Time for a Retrofit
“We worked with a large regional grocer in the Northeast to retrofit their existing aisle lights that used T5 fluorescent lamps,” notes Maria Wooldridge, marketing manager at Peabody, Mass.-based International Light Technologies Inc. (ILT), which provides customized LED solutions and retrofit systems for customers that can’t find off-the-shelf solutions. “The [original equipment manufacturer] of the fixture did not provide a retrofit, and [the retailer] did not want to replace the entire fixture for a number of reasons. They had very specific requirements that we were able to meet in addition to it qualifying for DLC,” a DesignLight Consortium designation for high-level energy efficiency.
Creating Comfortable Spaces
When it comes to sustainable HVAC systems for supermarkets, Ben Tacka, sustainability programs leader at Davidson, N.C.-based Ingersoll Rand, says, “Trane products within the EcoWise portfolio are designed to help lower environmental impact with next-generation, low global-warming potential (GWP) refrigerants and high-efficiency operation.”
Tacka notes that in 2014, Trane made a commitment to reduce greenhouse gas (GHG) emissions from its products and operations by 2020, and surpassed that goal two years early. Compared with a 2013 baseline, GHG emissions were reduced across global operations by 43%, and the GHG footprint of the product portfolio by 52%.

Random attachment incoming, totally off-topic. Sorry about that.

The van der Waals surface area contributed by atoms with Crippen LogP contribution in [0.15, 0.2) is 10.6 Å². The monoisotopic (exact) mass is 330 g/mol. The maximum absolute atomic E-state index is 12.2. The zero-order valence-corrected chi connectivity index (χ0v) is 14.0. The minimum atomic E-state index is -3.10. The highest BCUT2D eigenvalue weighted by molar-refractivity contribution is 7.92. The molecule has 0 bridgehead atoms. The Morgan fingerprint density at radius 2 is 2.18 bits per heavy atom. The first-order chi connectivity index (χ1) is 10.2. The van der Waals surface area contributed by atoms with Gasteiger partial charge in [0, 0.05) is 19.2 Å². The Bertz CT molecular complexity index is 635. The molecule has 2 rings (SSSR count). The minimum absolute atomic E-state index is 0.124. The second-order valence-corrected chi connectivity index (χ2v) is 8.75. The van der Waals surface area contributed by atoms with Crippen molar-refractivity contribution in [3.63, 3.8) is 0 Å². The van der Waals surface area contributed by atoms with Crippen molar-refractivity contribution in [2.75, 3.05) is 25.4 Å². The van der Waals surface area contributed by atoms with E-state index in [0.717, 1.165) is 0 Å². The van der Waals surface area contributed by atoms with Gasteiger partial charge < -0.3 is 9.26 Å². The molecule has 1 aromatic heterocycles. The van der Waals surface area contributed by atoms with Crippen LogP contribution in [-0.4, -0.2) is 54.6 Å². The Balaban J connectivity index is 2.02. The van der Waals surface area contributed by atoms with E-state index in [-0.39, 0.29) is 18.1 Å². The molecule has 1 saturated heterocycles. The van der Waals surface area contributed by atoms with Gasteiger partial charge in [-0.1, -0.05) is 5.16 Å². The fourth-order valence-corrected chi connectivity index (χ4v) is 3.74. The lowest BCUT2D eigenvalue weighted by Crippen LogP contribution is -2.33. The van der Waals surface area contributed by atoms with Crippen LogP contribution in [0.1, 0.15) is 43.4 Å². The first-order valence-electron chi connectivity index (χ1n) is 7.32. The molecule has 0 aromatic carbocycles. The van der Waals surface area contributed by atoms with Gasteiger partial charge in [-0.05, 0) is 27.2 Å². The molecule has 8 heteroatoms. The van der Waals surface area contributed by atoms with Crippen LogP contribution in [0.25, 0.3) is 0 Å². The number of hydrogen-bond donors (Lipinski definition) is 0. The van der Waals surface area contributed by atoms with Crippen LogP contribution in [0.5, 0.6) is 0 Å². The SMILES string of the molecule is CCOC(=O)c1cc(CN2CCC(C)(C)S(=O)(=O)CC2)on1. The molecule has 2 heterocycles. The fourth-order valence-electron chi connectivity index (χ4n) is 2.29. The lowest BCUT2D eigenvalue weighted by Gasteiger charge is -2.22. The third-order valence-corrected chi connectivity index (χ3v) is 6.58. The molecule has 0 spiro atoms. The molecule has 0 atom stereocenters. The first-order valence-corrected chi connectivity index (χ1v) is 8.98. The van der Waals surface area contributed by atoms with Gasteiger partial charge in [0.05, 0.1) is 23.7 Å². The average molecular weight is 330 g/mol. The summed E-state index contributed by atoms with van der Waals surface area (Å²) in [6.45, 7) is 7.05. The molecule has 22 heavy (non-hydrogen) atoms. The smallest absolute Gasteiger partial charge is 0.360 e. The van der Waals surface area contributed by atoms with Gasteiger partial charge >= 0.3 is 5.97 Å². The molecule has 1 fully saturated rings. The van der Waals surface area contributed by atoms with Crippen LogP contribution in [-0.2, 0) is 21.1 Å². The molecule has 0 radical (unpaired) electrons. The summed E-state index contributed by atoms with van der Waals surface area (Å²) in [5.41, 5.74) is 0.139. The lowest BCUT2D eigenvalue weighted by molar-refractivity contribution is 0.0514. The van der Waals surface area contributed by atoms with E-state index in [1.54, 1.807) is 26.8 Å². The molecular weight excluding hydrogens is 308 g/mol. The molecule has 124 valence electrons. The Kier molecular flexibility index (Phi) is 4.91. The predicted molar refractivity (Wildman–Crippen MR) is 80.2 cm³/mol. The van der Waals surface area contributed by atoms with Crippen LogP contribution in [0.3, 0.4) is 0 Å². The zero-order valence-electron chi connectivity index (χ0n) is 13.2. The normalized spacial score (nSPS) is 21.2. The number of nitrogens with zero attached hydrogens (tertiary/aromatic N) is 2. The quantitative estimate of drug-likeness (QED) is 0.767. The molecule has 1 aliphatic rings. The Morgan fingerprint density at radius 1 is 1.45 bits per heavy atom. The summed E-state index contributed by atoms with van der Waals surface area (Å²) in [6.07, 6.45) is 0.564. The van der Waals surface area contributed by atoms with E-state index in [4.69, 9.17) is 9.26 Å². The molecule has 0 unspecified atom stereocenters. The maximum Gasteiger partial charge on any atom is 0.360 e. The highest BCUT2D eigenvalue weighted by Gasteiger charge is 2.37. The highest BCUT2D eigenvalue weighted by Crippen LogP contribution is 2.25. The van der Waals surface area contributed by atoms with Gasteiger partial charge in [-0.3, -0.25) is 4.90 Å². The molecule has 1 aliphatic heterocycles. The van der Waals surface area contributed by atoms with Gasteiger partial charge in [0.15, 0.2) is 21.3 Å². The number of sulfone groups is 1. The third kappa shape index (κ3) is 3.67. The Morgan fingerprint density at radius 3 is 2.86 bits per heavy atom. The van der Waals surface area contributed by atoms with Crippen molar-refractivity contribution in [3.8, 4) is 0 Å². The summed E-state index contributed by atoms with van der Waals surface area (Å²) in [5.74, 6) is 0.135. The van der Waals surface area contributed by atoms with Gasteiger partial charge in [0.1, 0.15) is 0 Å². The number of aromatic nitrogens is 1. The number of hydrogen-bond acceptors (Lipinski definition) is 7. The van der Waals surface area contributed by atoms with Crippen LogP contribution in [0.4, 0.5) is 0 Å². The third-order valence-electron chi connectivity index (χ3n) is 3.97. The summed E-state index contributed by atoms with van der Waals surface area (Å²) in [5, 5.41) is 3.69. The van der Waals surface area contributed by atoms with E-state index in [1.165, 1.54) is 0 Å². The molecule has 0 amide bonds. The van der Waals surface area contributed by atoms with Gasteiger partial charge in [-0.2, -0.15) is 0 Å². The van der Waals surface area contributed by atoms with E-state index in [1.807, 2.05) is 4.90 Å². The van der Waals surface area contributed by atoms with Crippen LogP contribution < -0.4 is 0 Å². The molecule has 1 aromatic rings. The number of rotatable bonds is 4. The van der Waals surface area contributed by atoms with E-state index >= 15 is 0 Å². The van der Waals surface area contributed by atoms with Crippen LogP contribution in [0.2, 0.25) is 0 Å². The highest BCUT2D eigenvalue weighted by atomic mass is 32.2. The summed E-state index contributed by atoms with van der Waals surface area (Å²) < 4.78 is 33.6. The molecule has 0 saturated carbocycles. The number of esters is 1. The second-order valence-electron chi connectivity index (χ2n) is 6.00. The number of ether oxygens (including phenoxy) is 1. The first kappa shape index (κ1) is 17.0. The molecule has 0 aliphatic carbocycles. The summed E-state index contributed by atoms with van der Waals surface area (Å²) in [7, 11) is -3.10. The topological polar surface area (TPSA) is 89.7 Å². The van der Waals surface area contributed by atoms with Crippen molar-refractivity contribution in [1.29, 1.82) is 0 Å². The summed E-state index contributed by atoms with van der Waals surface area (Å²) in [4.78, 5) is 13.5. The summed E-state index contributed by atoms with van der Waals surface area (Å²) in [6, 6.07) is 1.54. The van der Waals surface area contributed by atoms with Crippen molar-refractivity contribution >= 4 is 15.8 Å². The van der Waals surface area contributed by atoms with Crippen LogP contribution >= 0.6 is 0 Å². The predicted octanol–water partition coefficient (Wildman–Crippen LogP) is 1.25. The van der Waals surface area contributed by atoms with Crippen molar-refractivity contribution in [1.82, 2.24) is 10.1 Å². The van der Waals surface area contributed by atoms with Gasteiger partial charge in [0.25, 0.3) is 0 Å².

He adds that Trane has embarked on “even bolder 2030 sustainability commitments with its Gigaton Challenge, designed to reduce the customer’s carbon footprint from buildings, homes and transportation by 1 gigaton” — that is, 1 billion metric tons of greenhouse gases.
“For supermarkets, we expect to see more appropriate-sized equipment for lower-energy and refrigerant profiles, and an increased use of data and digital solutions to ensure systems are run in the most efficient way,” Tacka asserts. “For example, Trane’s building energy management systems help customers uncover and reduce energy waste, and proactively monitor systems 24/7 to prevent downtime.”
Going forward, he believes that “[s]ustainable-minded food retailers will take a more holistic approach to building equipment, controls and energy management to create comfortable spaces that provide optimal occupant experience, reduce operating costs and minimize energy consumption.”
Wooldridge adds that one large wholesale chain came to ILT to custom-engineer a display case light because the current ones kept getting damaged when product was loaded. “Ours is so durable, you can run over it with a forklift and it will still light,” she observes.